Table 4. – Number of molluscan species recorded in Spanish jurisdictional waters, per demarcation and biome. First number, “P” records, number in brackets, “R” records.

NOR SUR ESAL LEBA CAN Total
Coastal 663(28) 627(4) 1077(33) 1003(26) 971(65) 1772 (65)
Deep-Sea 319(17) 103(4) 114(10) 97(3) 185(10) 463 (27)
Pelagic 71(2) 36 54(1) 65(2) 106(3) 136 (3)
Pelagic (non-Cephalopod) 24 16 35(1) 39(1) 51(1) 66

All eight molluscan classes were represented (Table 5), with numbers globally reflecting their worldwide importance. However, the numbers of solenogastres and scaphopods are notably higher in NOR than in any other demarcation, due to the outstanding representation of these two groups on the Galicia Bank. Bivalves represent nearly half of the species in SUR, where soft bottoms are prevalent.

Table 5. – Number of benthic molluscan species recorded in Spanish jurisdictional waters, per class. First number, “P” records; number in brackets, “R” records.

NOR SUR ESAL LEBA CAN Total
Monoplacophora 2 - - - - 2
Caudofoveata 10 1 7 7 - 13
Solenogastres 24(1) 4 5 8(1) 3 33(2)
Polyplacophora 17(6) 10(1) 17(3) 15(1) 18 37(8)
Gastropoda 619(28) 464(6) 898(40) 819(22) 935(61) 1710(66)
Bivalvia 279(7) 234(1) 268(1) 246(5) 220(15) 437(14)
Scaphopoda 24(1) 9 9 15 14 31(1)
Cephalopoda 78(4) 44 41 55(2) 72(2) 109(4)
Total 1053 (47) 766 (8) 1245 (44) 1165 (31) 1262 (78) 2371 (95)

A plot of number of species versus the surface of the demarcations on a logarithmic scale (Fig. 2) shows that species richness in SUR and ESAL is higher than would be expected in their areas, supporting the claim (Gofas et al. 2011Gofas S., Moreno D., Salas C. 2011. Moluscos marinos de Andalucía. 2 volumes. Servicio de Publicaciones e intercambio científico, Univ. Málaga, i-xvi, 798 pp.) that Andalusian waters have an exceptionally diverse molluscan fauna. The two Mediterranean demarcations are by far those which have most species in common (Fig. 3).

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Fig. 2. – Species-area plot for the five demarcations, the total of the four Iberian demarcations, and the total of Spanish waters.

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Fig. 3. – Similarity in species composition between the five demarcations, based on Bray-Curtis index.

New records

Data from the INDEMARES unpublished reports contribute to the list a total of 13 species which are recorded for the first time from Spanish waters, and 37 further species which are first recorded from at least one of the demarcations. These new records are given in Table 6. Some of them are already included in the published monographs of the INDEMARES areas; others will be detailed in forthcoming papers on the malacological fauna of Galicia Bank and of Gulf of Cádiz.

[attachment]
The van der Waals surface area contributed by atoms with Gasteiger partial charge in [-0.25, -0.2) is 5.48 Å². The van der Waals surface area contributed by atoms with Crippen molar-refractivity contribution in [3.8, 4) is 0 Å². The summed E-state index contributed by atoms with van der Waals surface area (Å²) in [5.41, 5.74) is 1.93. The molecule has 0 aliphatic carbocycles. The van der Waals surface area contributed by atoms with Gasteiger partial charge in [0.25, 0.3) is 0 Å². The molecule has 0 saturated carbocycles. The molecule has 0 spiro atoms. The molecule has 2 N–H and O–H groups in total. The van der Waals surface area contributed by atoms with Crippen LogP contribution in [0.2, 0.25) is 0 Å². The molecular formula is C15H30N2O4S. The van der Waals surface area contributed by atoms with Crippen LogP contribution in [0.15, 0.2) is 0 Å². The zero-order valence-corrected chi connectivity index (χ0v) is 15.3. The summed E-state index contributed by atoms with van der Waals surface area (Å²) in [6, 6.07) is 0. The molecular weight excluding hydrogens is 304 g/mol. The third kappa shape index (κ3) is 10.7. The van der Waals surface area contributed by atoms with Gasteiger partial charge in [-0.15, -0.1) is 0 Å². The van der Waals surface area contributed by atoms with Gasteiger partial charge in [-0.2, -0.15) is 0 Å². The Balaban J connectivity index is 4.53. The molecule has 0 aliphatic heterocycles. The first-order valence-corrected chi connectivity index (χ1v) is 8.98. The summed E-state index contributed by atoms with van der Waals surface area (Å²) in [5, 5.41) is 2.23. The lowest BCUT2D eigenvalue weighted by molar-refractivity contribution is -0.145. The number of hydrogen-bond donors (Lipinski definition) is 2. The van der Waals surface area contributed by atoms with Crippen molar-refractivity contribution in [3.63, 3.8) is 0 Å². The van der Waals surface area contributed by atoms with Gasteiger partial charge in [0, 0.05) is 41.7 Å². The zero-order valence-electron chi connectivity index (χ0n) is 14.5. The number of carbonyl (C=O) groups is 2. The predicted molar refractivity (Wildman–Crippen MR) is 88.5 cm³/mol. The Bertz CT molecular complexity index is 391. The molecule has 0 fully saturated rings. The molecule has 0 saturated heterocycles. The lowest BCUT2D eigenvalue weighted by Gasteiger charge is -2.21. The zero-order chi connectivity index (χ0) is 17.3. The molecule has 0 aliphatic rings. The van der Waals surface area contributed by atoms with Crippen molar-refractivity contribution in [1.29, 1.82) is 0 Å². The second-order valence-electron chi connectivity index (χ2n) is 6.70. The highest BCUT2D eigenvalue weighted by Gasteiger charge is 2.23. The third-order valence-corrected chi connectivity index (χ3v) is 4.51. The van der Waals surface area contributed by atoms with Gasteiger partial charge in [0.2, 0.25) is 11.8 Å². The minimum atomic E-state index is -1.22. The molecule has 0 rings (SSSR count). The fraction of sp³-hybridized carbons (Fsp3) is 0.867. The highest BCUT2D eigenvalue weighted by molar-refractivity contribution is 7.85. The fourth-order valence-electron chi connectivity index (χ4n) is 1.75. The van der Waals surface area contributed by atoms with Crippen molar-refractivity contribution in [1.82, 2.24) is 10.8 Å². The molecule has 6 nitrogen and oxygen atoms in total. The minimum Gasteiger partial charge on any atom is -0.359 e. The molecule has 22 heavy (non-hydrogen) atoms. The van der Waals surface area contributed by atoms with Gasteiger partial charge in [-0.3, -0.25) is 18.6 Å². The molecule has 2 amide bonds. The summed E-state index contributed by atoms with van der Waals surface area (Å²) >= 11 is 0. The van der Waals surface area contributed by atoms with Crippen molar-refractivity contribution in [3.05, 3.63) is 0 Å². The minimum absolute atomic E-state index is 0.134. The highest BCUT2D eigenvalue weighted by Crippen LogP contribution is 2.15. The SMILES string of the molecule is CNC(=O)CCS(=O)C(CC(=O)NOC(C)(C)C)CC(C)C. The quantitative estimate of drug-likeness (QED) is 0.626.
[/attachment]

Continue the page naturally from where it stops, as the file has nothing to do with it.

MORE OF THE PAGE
Table 6. – New records of molluscan species from the ECOMARG programme, the INDEMARES AVILÉS, INDEMARES CHICA and INDEMARES BANGAL reports.

Species Aphia ID New records Previous records
Leptochiton rarinotus (Jeffreys, 1883) 385826 NOR/ECOMARG New to Spain
Connexochiton platynomenus Kaas, 1979 140134 NOR/BANGAL CAN
Placiphorella atlantica (Verrill and Smith, 1882) 140387 NOR/BANGAL CAN
Propilidium exiguum (W. Thompson, 1844) 140188 SUR/CHICA NOR, ESAL, LEBA, CAN
Anatoma tenuis (Jeffreys, 1877) 532385 NOR/BANGAL CAN
Cerithiopsis atalaya Watson, 1885 139073 SUR/CHICA ESAL, CAN
Onchodia valeriae (Giusti Fr., 1987) 139098 SUR/CHICA ESAL, CAN
Epitonium dallianum (Verrill and S. Smith, 1880) 139720 SUR/CHICA (“R”) NOR
Epitonium pseudonanum Bouchet and Warén, 1986 139730 SUR/CHICA ESAL, CAN
Opaliopsis atlantis (Clench and Turner, 1952) 139753 SUR/CHICA ESAL, CAN
Costaclis mizon (Watson, 1881) 139784 NOR/BANGAL CAN
Fuscapex cabiochi Bouchet and Warén, 1986 139813 NOR/BANGAL New to Spain
Curveulima devians (Monterosato, 1884) 152380 SUR/CHICA ESAL, LEBA
Teinostoma azoricum (Dautzenberg and H. Fischer, 1896) 138703 NOR/BANGAL New to Spain
Haloceras cingulata (Verrill, 1884) 140061 NOR/BANGAL New to Spain
Pseudosimnia flava Fehse, 2003 225844 SUR/CHICA New to Spain
Tectonatica rizzae (Philippi, 1844) 140554 SUR/CHICA NOR, ESAL, LEBA, CAN
Boreotrophon dabneyi (Dautzenberg, 1889) 181036 NOR/BANGAL New to Spain
Pagodula echinata (Kiener, 1840) 181040 SUR/CHICA NOR, ESAL, LEBA, CAN
Buccinum humphreysianum Bennet, 1824 138865 SUR/CHICA NOR, ESAL, LEBA
Chauvetia balgimae Gofas and Oliver, 2010 488191 SUR/CHICA New to Spain
Nassarius coralligenus (Pallary, 1900) 140493 SUR/CHICA ESAL
Amphissa acutecostata (Philippi, 1844) 139190 SUR/CHICA NOR, ESAL, LEBA, CAN
Anachis aliceae (Pallary, 1900) 139191 SUR/CHICA ESAL
Mitrella pallaryi (Dautzenberg, 1927) 139204 SUR/CHICA NOR, ESAL, CAN
Gibberula turgidula (Locard and Caziot, 1900) 139513 SUR/CHICA ESAL, LEBA
Brocchinia clenchi Petit, 1986 138972 NOR/BANGAL (“R”) SUR (“R”)
Spirotropis confusa (Seguenza, 1880) 573431 NOR/AVILÉS, SUR/CHICA ESAL
Spirotropis monterosatoi (Locard, 1897) 139663 SUR/CHICA ESAL, CAN
Drilliola emendata (Monterosato, 1872) 139234 SUR/CHICA ESAL, LEBA
Drilliola loprestiana (Calcara, 1841) 183133 SUR/CHICA NOR, ESAL, LEBA, CAN